Living trusts often simplify how assets in estates are passed on. Unfortunately, countless opportunities exist to make errors, especially if you’re tasked with transferring items to a trust. Certain kinds of accounts should never pass into a trust.  These certain accounts should not pass into a trust even in situations where they represent the majority of an estate. This category includes retirement accounts like 401(k) plans as well as other types of retirement accounts. 

If you pass on assets to a trust, the Internal Revenue Service will classify the interaction as a distribution and you will be required to pay income taxes.

In the recent case of MBM Family Trust, one party initiated legal action against another concerning a foreign judgment. The party who initiated the lawsuit later added a trustee of a trust that the plaintiff claimed helped the defendant conceal assets. The trustee pursued a special appearance and argued over personal jurisdiction.

Ultimately, the trial court did not accept this object. Instead, the trustee appealed. On appeal, the court found that claims intended to recover assets from a trust can only be brought against the trustee who is the trust’s legal representative. 

The appellate court commented that the trial court had evidence that the family trust was a lender and that the trustee stepped in to function as the lender of a home equity line. The home equity line of credit provided the line of credit was secured by a deed of trust to the trustee and apart from the home equity line.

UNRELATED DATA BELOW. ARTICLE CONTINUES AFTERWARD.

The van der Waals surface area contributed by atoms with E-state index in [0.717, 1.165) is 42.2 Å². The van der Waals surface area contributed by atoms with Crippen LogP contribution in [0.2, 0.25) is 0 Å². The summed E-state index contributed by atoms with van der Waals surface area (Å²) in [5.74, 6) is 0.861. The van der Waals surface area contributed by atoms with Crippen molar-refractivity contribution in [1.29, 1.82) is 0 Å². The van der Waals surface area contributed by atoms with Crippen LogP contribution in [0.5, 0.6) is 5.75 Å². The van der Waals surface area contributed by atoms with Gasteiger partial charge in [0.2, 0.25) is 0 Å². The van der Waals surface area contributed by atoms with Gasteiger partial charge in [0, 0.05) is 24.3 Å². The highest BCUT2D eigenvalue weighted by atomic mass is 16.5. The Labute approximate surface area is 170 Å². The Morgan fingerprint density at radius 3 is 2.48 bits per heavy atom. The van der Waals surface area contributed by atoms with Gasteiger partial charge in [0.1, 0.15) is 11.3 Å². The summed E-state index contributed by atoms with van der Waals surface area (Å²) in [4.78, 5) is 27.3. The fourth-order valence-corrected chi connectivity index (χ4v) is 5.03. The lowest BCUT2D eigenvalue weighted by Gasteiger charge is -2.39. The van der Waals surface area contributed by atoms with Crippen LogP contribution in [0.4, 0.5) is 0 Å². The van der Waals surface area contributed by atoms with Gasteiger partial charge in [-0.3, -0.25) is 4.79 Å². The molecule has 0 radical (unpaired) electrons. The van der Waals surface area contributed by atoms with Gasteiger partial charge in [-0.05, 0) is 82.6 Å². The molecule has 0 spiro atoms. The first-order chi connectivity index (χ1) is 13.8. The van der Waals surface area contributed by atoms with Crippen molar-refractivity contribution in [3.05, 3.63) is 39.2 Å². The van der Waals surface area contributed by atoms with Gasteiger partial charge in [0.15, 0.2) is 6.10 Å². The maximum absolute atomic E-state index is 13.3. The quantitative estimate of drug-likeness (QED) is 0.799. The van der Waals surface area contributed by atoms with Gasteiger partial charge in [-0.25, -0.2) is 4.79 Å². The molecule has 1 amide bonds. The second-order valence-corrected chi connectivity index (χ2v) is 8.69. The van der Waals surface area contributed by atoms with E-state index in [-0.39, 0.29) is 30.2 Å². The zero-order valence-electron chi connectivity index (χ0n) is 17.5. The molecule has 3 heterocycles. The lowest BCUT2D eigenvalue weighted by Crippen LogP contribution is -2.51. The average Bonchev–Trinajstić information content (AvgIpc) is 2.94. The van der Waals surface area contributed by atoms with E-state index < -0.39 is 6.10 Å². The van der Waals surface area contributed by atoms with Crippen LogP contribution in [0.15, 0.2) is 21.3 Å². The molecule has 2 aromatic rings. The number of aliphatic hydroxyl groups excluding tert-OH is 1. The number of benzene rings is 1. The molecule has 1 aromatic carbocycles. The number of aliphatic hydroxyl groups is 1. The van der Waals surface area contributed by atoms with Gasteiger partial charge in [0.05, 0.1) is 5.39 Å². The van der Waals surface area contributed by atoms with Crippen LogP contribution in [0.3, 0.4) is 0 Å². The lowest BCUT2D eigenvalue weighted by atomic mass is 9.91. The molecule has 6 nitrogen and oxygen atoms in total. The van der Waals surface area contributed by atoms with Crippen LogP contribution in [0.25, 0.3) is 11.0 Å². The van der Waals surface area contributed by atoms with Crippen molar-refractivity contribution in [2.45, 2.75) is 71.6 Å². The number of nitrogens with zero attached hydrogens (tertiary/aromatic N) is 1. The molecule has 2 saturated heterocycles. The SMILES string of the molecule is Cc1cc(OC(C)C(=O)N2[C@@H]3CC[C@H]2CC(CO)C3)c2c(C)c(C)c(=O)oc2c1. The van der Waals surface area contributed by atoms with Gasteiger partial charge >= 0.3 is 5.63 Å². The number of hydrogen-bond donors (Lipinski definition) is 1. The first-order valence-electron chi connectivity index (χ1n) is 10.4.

Over half the marriages in the United States result in divorce. For many people, divorce ends up being one of the most difficult experiences in their life. As a result, when attorneys present a person with divorce paperwork, this individual often fails to consider every little detail of how it will impact their life and does not update their estate plan. Unfortunately, failing to update estate planning documents after divorce could lead to many undesirable complications

A Hypothetical Situation

Imagine, a couple who got married in 2005. The wife had one daughter from a previous marriage. Even though the husband never officially adopted the girl, he treated the girl as she were his daughter during the marriage. A joint trust even referred to the girl as the couple’s “only living child” and named the girl as a residuary beneficiary. These terms have substantial meaning under the law and not considering these statements after a divorce can create substantial challenges.

As the country enters a third year of living in a pandemic, estate planning is seeing an increase in millennials who are surpassing the baby boomer generation as the generation who performs the most caregiving for both children and aging parents.